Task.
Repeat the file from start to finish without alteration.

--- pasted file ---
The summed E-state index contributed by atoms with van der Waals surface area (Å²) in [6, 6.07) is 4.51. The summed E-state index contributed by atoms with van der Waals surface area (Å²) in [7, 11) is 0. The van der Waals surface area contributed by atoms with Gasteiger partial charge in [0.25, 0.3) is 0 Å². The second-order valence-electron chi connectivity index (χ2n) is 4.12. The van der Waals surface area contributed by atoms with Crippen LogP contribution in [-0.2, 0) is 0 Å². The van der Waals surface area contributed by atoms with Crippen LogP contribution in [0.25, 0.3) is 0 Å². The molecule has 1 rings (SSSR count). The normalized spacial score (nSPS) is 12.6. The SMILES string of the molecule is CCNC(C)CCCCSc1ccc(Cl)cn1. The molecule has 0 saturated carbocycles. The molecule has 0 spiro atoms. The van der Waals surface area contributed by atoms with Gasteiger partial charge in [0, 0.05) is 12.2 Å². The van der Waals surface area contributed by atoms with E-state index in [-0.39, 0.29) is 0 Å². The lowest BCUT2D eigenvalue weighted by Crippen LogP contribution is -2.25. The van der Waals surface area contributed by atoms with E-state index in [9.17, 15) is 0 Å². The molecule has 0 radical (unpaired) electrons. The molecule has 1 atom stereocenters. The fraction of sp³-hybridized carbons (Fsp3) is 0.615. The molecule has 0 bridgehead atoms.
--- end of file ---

The summed E-state index contributed by atoms with van der Waals surface area (Å²) in [6, 6.07) is 4.51. The summed E-state index contributed by atoms with van der Waals surface area (Å²) in [7, 11) is 0. The van der Waals surface area contributed by atoms with Gasteiger partial charge in [0.25, 0.3) is 0 Å². The second-order valence-electron chi connectivity index (χ2n) is 4.12. The van der Waals surface area contributed by atoms with Crippen LogP contribution in [-0.2, 0) is 0 Å². The van der Waals surface area contributed by atoms with Crippen LogP contribution in [0.25, 0.3) is 0 Å². The molecule has 1 rings (SSSR count). The normalized spacial score (nSPS) is 12.6. The SMILES string of the molecule is CCNC(C)CCCCSc1ccc(Cl)cn1. The molecule has 0 saturated carbocycles. The molecule has 0 spiro atoms. The van der Waals surface area contributed by atoms with Gasteiger partial charge in [0, 0.05) is 12.2 Å². The van der Waals surface area contributed by atoms with E-state index in [-0.39, 0.29) is 0 Å². The lowest BCUT2D eigenvalue weighted by Crippen LogP contribution is -2.25. The van der Waals surface area contributed by atoms with E-state index in [9.17, 15) is 0 Å². The molecule has 0 radical (unpaired) electrons. The molecule has 1 atom stereocenters. The fraction of sp³-hybridized carbons (Fsp3) is 0.615. The molecule has 0 bridgehead atoms.